What’s been the most rewarding part of your work?  

I love talking to people about their life, so patients who are willing to open up during their most vulnerable time is very rewarding for me.  I’ve heard stories of people who came to America 10 years ago with their children, and they struggled to adjust. Hearing their stories of perseverance makes me emotional just thinking about it, because my parents went through the same thing. Hearing that type of story makes me feel like I’m not alone. And I tell them that my parents did the same thing, that they’re not alone. 

You go into the hospital with the hopes of recovering and coming out. But unfortunately, that doesn’t always happen. My first week in the inpatient unit, I met a Russian-speaking patient and was able to get to know her really well. She became one of my favorite patients. I went to her every time I had a shift, and one day, she passed away. Her daughter came back to thank everyone at the hospital and said that her mother remembered me and wanted to thank me. That really changed my life. Being able to comfort someone in their final days means a lot to me.  

What have you learned about patient care through your experiences as a volunteer?  

I’ve learned how to communicate with patients when they’re frustrated. Being in the hospital is stressful; you’re in there because you’re in pain or sick. Having someone check up on you and make you feel better is valuable. I’ve learned a lot of ways to do that. If I notice a patient is uncomfortable and hunched over in their bed, I make sure that everything is close to them so they don’t have to move around a lot. I make sure the TV is on their favorite show. It makes a world of a difference.  

A lot of the time, patients spend all day in their room without many people to talk with. So, I sit next to a patient asking them ‘How’s your day? What are you looking forward to when you recover? Taking the time to listen is so important.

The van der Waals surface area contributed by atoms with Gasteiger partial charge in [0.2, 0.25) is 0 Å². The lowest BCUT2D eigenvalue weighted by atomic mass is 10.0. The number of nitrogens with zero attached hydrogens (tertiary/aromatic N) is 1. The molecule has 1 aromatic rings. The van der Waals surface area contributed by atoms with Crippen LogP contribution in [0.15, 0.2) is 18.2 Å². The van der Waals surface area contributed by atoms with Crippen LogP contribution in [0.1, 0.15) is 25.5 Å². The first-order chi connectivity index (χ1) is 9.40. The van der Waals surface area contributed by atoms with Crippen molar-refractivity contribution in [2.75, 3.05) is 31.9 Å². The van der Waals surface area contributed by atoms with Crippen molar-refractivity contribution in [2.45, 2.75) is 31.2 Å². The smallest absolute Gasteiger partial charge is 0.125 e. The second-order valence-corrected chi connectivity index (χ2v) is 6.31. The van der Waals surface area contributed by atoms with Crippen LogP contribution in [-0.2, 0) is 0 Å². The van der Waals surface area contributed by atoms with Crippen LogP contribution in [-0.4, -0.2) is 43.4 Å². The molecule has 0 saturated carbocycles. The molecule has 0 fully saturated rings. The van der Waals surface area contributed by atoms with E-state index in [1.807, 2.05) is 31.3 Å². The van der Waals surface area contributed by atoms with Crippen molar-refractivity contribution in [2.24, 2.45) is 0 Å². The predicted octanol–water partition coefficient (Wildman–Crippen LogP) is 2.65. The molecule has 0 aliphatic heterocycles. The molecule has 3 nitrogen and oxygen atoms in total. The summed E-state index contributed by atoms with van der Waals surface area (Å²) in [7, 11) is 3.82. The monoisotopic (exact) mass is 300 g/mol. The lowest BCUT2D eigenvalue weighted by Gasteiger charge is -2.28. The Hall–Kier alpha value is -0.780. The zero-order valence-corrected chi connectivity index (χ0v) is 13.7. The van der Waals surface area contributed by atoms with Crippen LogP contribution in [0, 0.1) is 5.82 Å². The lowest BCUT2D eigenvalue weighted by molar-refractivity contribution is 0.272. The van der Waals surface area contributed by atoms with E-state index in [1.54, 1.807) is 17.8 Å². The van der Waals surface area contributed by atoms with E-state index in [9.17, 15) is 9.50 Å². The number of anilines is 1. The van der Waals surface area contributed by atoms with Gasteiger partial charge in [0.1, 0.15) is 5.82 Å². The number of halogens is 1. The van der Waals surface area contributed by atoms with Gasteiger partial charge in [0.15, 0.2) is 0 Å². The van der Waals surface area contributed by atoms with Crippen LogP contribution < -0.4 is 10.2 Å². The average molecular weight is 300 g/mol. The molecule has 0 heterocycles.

And outside of patient care? 

I’ve learned time management. I’m kind of a busy person, but being at the hospital is always my priority because it’s fulfilling. Instead of feeling drained after a shift, I feel full of energy. And that’s just because of how much happier I feel that I’m able to make other people’s day a bit better. 

One thing I learned in the emergency department is to keep a level head. It’s very noisy. There are people running around everywhere. Staying calm, cool and collected is the best thing you can do. Patients are depending on you. And the nurses and other healthcare staff are depending on volunteers and co-workers to make a calm, safe environment. 

Why is it important for others to get involved in causes they care about?  

I think everyone should learn something new every day, and the only way to do that is to step out of your comfort zone and do these types of service acts to make yourself and the people around you feel better. 

After the pandemic, one of the things that people struggle with is being open to listening to other people. One way to do that is acts of service. It’s a great way to learn and be open to new perspectives. You grow as a person. Volunteering has opened my eyes to the possibilities of making one small change and creating a butterfly effect. 

What do you want people to learn from your story? 

I want people to read my story and volunteer at the nearest hospital, because it is such a rewarding experience. You walk out a different person than when you walk in. Being in the hospital is stressful. Anyone willing to offer a helping hand will be valued, loved and taken care of. 

Do you want to make a difference in your community like Alison? Find local volunteer opportunities. 

Kristin Park